"By the clear lake of Lychnidis, the mud of combat settled, pike and eels picked clean the drifting dead. The crushed lilies slept to sprout green another year; the white acacia flowers fell like snow in the next fresh wind, and hid the blood. Widows mourned, maimed men fumbled at former skills, orphans knew hunger who had never lacked before. The people bowed to fate, as to a murrain on the cattle, or untimely hail stripping the olive trees. They went, even the widows and orphans, to make thank-offerings at the shrines;........Their gods, regarding their offerings kindly, kept from them the knowledge that they had been a means and not an end. In grief, more than in joy, man longs to know that the universe turns around him."
I received this as an ARC from the digital publisher Open Road Integrated Media, who are publishing tremendous digital versions of some classic twentieth century re-releases
5 of 6 people found the following review helpful
5.0 out of 5 stars An absolutely wonderful, magical read...,
This review is from: Fire from Heaven (Vintage) (Paperback)
I love Mary Renault's Alexander trilogy. This first book deals with Alexander's early life and ends with the murder of his father Philip. I know some people have criticised it, because she really does romaticise Alexander, but I don't care. I'm not mistaking this for history, after all - the whole 'son of the god' thing gives that away! - although her attention to detail really is incredible. And I love the attention she gives to Alexander's relationship with Hephaistion - he really was the most important person in Alexander's life and a lot of writers tend to gloss over that because of their discomfort with homosexuality. I've lost count of the number of times I've read the series and it's still as good as ever.
25 of 35 people found the following review helpful
5.0 out of 5 stars Character Nurtured in the Household of a Successful King,
This review is from: Fire from Heaven (The Novels of Alexander the Great) (Mass Market Paperback)
Fire from Heaven is an historical novel of Alexander the Great's life from his birth through the death of his father when Alexander was a young man. The focus of the book is on the development of the man's character and skills as a leader, displayed both in the context of his war experiences and his family.
One of the repeating themes in literature and biography is the difficulty that eldest sons have in succeeding in their fathers' eyes. Alexander the Great was a notable historical exception to the usual rule. His father was exceptionally able, and united the Greeks prior to his assassination. Alexander was a greater man, and this book explores the development of their relationship amid the backdrop of court intrigues and Hellenic politics. Plutarch's Lives is the primary source for Fire from Heaven, but Mary Renault has drawn from other post-Alexander sources to weave a compelling historical novel of what it might have been like back in Pella.
The Macedonians had a number of habits that some would be uncomfortable with today. These behaviors included killing as a rite of manhood, slavery, taking physical advantage of weaker people, plundering, polygamy, open bi-sexual relationships, raiding neighbors for pecuniary advantage, and sacrificing of animals to the gods. If any of these things distress you, this may not be the novel for you. These behaviors play a big role in the story.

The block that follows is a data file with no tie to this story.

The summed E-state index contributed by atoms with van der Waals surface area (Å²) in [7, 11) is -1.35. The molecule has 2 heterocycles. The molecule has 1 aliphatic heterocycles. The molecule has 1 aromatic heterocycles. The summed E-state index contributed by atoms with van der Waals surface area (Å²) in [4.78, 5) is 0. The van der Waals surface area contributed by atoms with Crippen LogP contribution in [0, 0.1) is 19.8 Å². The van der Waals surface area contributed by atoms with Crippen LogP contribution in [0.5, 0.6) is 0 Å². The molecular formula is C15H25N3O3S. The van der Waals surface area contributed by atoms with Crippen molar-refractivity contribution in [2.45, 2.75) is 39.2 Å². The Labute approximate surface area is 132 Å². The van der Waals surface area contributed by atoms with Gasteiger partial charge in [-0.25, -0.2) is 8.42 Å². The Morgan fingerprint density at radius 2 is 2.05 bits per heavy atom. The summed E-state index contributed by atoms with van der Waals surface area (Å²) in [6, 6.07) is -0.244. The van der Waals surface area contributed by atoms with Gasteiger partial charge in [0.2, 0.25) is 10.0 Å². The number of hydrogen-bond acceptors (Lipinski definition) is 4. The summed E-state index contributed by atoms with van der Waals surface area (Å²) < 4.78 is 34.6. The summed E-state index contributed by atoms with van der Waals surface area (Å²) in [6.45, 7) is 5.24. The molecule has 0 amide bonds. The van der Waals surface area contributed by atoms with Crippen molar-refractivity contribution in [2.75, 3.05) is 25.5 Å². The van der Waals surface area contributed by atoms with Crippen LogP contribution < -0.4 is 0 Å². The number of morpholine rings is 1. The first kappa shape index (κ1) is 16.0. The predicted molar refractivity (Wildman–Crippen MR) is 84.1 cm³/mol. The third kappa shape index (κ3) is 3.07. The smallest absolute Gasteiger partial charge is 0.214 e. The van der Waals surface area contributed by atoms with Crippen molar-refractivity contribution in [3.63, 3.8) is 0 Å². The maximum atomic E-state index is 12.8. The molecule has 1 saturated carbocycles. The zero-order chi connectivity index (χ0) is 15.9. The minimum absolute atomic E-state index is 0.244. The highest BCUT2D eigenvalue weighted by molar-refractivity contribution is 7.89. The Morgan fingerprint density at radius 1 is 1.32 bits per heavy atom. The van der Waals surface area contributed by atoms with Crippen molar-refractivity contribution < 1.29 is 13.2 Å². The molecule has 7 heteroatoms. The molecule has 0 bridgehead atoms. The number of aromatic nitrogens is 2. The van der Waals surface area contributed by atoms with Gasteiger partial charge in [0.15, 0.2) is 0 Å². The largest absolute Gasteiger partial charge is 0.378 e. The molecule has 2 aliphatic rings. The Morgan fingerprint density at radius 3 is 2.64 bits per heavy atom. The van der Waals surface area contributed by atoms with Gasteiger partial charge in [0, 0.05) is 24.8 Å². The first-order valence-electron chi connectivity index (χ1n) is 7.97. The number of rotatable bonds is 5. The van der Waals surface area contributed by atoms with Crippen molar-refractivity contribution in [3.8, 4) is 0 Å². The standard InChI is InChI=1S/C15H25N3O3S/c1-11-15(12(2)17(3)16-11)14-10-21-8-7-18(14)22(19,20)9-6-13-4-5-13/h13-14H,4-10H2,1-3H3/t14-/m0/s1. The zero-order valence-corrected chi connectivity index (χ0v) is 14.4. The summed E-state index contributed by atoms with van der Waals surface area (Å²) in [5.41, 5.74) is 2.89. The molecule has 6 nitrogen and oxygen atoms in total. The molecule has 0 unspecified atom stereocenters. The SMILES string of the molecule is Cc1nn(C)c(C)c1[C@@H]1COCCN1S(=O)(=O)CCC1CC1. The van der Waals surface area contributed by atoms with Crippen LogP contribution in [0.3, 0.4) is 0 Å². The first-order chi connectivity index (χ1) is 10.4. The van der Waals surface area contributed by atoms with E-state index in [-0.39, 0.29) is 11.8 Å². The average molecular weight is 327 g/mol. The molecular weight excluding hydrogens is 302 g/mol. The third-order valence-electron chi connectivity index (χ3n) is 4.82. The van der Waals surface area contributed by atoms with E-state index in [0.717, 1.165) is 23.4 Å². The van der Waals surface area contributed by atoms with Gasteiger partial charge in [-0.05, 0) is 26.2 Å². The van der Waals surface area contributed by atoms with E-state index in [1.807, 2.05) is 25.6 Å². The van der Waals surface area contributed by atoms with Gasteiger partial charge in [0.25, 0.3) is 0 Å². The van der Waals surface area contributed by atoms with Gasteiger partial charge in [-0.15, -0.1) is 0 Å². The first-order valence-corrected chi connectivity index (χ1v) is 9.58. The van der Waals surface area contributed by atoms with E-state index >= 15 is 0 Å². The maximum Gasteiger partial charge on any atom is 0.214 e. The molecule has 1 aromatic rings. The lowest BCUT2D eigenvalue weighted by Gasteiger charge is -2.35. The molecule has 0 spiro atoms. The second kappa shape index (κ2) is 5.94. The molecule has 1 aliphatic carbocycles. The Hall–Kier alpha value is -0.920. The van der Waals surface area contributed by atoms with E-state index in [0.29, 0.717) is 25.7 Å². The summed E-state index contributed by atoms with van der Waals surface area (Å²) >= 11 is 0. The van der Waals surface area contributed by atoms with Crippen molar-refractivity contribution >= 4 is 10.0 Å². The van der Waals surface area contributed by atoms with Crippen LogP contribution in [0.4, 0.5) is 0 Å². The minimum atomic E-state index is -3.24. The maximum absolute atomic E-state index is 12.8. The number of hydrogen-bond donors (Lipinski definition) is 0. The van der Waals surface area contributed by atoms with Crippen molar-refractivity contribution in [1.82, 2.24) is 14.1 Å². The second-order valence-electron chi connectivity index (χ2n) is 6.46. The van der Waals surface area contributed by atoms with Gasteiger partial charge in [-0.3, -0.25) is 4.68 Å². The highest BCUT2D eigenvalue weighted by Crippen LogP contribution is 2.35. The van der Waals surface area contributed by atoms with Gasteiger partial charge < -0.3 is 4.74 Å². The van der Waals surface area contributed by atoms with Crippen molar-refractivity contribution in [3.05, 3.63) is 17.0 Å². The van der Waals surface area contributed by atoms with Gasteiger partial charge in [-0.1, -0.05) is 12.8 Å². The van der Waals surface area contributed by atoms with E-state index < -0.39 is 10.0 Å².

Alexander's father and mother did not see eye-to-eye. Part of the reason was that his mother was probably overly politically ambitious. Another part of the reason was the his father rarely saw a beautiful young person he did not find attractive, and he was a man to act on his impulses. The book explores how Alexander developed his independence of character and action from both of his parents.
Much of the novel can only be guess-work, but the record is fairly clear that Alexander was able to command respect as a field commander by the time he was only 16. He also displayed a dislike for taking the easy way out, so his many principled stands make sense. The book also looks into his relations with his friends and colleagues, and leaves it open as to whether these were sexually chaste relations or not. The author's note leaves it up to you to decide what his preferences really were.
The book was most appealing to me before Alexander was butting heads with his father. One of the most revealing episodes though is one where Alexander saves his father's life, and his father pretends to be ignorant of the fact. Actually, their relations were probably harmed by this, because it made them into peers before they were ready to accept one another in that way.
If you are like me, you will find it intriguing that it could be difficult to be the son of a successful king, even if you are about to conquer the known world on your own. It was also interesting to read about what it might have been like to have had Aristotle as a tutor. The sections about Demosthenes also added to my appreciation of the role of an orator in Athens at the time.
If you are not fascinated by Alexander, you will probably grade this book down to about three stars. If you would like to understand Alexander a little better, you will find the insights here more accessible than Plutarch's and the novel to be very interesting. If you want to learn about military strategy, this book will be a one star effort for you.
After you finish reading the book, I suggest that you think about what kinds of experiences can help form the character of your children in positive ways. I also hope you will learn from the example here to let the relationship evolve easily as your children become ready for more responsibility.
Help your child create an inner spur to be the finest person of character your child can be!
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Fire from Heaven (Vintage) by Mary Renault (Paperback - 10 Oct 2002)